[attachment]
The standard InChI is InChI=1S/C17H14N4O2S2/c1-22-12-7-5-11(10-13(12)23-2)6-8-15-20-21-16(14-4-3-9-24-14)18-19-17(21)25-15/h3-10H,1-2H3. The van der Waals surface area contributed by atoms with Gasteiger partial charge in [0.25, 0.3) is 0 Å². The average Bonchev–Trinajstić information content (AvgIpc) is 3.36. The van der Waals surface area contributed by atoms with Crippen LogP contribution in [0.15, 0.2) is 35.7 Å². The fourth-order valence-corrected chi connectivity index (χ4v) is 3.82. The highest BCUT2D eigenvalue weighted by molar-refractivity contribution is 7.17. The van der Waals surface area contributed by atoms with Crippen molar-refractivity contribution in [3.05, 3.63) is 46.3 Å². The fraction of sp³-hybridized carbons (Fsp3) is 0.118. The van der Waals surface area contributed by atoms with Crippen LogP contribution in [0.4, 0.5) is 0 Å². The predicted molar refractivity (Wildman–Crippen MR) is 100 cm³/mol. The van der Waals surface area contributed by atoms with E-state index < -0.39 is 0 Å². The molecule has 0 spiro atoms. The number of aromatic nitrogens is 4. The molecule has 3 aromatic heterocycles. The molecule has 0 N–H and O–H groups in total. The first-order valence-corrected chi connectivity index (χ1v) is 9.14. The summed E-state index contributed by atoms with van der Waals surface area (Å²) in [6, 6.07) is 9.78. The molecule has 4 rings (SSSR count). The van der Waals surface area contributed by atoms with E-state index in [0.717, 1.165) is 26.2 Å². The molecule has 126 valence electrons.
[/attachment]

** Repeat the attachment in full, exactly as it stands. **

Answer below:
The standard InChI is InChI=1S/C17H14N4O2S2/c1-22-12-7-5-11(10-13(12)23-2)6-8-15-20-21-16(14-4-3-9-24-14)18-19-17(21)25-15/h3-10H,1-2H3. The van der Waals surface area contributed by atoms with Gasteiger partial charge in [0.25, 0.3) is 0 Å². The average Bonchev–Trinajstić information content (AvgIpc) is 3.36. The van der Waals surface area contributed by atoms with Crippen LogP contribution in [0.15, 0.2) is 35.7 Å². The fourth-order valence-corrected chi connectivity index (χ4v) is 3.82. The highest BCUT2D eigenvalue weighted by molar-refractivity contribution is 7.17. The van der Waals surface area contributed by atoms with Crippen molar-refractivity contribution in [3.05, 3.63) is 46.3 Å². The fraction of sp³-hybridized carbons (Fsp3) is 0.118. The van der Waals surface area contributed by atoms with Crippen LogP contribution in [0.4, 0.5) is 0 Å². The predicted molar refractivity (Wildman–Crippen MR) is 100 cm³/mol. The van der Waals surface area contributed by atoms with E-state index < -0.39 is 0 Å². The molecule has 0 spiro atoms. The number of aromatic nitrogens is 4. The molecule has 3 aromatic heterocycles. The molecule has 0 N–H and O–H groups in total. The first-order valence-corrected chi connectivity index (χ1v) is 9.14. The summed E-state index contributed by atoms with van der Waals surface area (Å²) in [6, 6.07) is 9.78. The molecule has 4 rings (SSSR count). The van der Waals surface area contributed by atoms with E-state index in [0.717, 1.165) is 26.2 Å². The molecule has 126 valence electrons.